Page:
Dermot Gilleece: The R&A have a right to choose
When Nissan decided to stage the 2003 Irish Open at Portmarnock, Joanna McMinn, director of the National Women's Council of Ireland, expressed outrage that the event should go to a club which practised "blatant discrimination."
The extent to which seriously questionable indictments are inflicted on the golfing world these days, was highlighted during the R and A’s traditional eve-of-British Open press conference this week.
The term “questionable” is used advisedly, given the inflammatory language which seems to be reserved for this particular issue. For instance, while colleagues insisted on describing the all-male status of Muirfield’s membership as discriminatory, one broadcaster went so far as to ask R and A chief executive, Peter Dawson, to distinguish between “men only and whites only.” Quite correctly, Dawson dismissed this as a “ridiculous” proposition.
The R and A chief had earlier explained: “Single-sex clubs are in a very small minority in the UK. Half of them are women only, half of them are men only. They’re perfectly legal. In our view they don’t do anyone any harm, and we think the right to freedom of association is important.”
And he went on to estimate that roughly £30m had been contributed from R and A coffers to women’s golf over the last 10 years. Yet politicians in these parts who enacted the legislation permitting Muirfield to exist have been falling over themselves in shamlessly exploiting the issue.
When the 2003 Irish Open had come and gone, Gerard O’Toole, the executive chairman of Nissan Ireland, remained unrepentent about his decision. "I happen to play in golf clubs where women have full membership and it is not an issue which even crosses my mind,” he said. “My attitude to Portmarnock is that we were guests of the club. We were sponsoring a tournament, not a golf club. And if you're invited to someone's house, you don't start questioning the guest-list or the seating arrangements. We were guests and we behaved as guests."
As it happens, Portmarnock’s status has since been endorsed by the Supreme Court.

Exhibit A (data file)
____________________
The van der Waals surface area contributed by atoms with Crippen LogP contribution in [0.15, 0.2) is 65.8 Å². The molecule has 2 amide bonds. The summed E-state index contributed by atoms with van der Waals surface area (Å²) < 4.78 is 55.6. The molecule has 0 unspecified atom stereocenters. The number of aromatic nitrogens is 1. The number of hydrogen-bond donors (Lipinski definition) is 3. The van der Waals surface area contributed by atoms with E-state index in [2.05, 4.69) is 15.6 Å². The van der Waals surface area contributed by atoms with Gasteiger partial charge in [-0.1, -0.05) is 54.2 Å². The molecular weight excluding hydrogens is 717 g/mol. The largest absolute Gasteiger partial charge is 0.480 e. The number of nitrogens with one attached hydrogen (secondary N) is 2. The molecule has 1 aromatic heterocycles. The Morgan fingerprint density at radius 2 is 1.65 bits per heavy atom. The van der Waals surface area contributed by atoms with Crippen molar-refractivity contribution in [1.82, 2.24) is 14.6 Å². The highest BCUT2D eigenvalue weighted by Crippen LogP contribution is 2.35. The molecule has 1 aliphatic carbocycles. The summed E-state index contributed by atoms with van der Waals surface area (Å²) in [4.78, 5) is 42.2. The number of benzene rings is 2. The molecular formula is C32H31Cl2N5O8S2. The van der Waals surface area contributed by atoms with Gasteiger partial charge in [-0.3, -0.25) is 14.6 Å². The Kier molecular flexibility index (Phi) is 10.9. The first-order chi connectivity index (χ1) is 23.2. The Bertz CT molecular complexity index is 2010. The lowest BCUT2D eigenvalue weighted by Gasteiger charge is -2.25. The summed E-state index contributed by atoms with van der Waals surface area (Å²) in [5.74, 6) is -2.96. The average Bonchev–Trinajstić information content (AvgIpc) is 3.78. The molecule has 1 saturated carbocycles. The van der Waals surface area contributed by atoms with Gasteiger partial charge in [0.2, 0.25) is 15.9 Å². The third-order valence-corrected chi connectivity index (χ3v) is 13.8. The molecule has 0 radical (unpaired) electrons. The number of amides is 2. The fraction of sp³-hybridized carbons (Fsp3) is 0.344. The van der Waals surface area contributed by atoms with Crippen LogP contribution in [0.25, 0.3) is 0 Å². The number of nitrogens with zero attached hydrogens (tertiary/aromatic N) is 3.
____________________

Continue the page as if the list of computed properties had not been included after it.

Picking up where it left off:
There is obvious merit in campaigning journalism where the objective is to right a grave wrong. But certain scribes seem to delight in pursuing a populist agenda, perhaps out of egotism or a misguided belief in the public’s need for change.
I happened to acquire personal knowledge of such campaigning back in the 1980s when equality for women in golf in Ireland became a national issue. During that period, I was to be appalled at the exaggerations and plain disinformation engaged in by pressure groups who quietly admitted off the record that this was the standard strategy to grab attention.
Nobody was more anxious to champion the cause of equality for women in Irish golf at that time than Des Rea O’Kelly, honorary secretary of the GUI. In lengthy chats he and I had on the issue, we agreed that the key lay in seperationg the playing of the game from the administering of golf-club facilities. So it was that he and I devised what became known as the “Three-tier Constitution”, recognising a women’s club, a men’s club and the actual facility of course and clubhouse, all under the same roof. This went on to become the foundation stone for historic change over the following decade.
Meanwhile, the government stepped up the pressure by announcing, through Failte Ireland, that no club which was deemed to discriminate against women, would qualify for an EU development grant. Many clubs embraced change while for intractable rebels, there was an imposed solution. This was effected by the Equal Status Bill (1999) which covered all areas of discrimination, including fairness in any payments a club might consider appropriate when a woman changed from associate to full-membership.
By way of illustrating that discrimination in golf wasn’t always one-sided, I remember writing about Wirral Ladies' GC, which was launched in 1894 to accommodate the wives and other female relatives of Royal Liverpool GC.
Initially a women-only establishment, its membership was later extended to take in men as associates. So it remained until 1952 when men became full members. Crucially, however, they paid £1 less than women in their annual subscription and continued to be denied voting rights until the law was forced to take a hand in 1997.
That was when the Licensing Officer for the Wirral District felt obliged to threaten non-renewal of the club’s liquor licence unless the situation was rectified. Which it was, though women maintained overall control of the club.
Against this background, you will not be surprised if I find myself happily commending the R and A’s decision to stage The Open at Muirfield. Nor will I feel any disfomfiture when they return to the other men-only establishments of Royal St George’s and Royal Troon. They are simply expressing their right to choose and I can’t imagine any reasonable women golfers being damaged or inconvenienced as a consequence.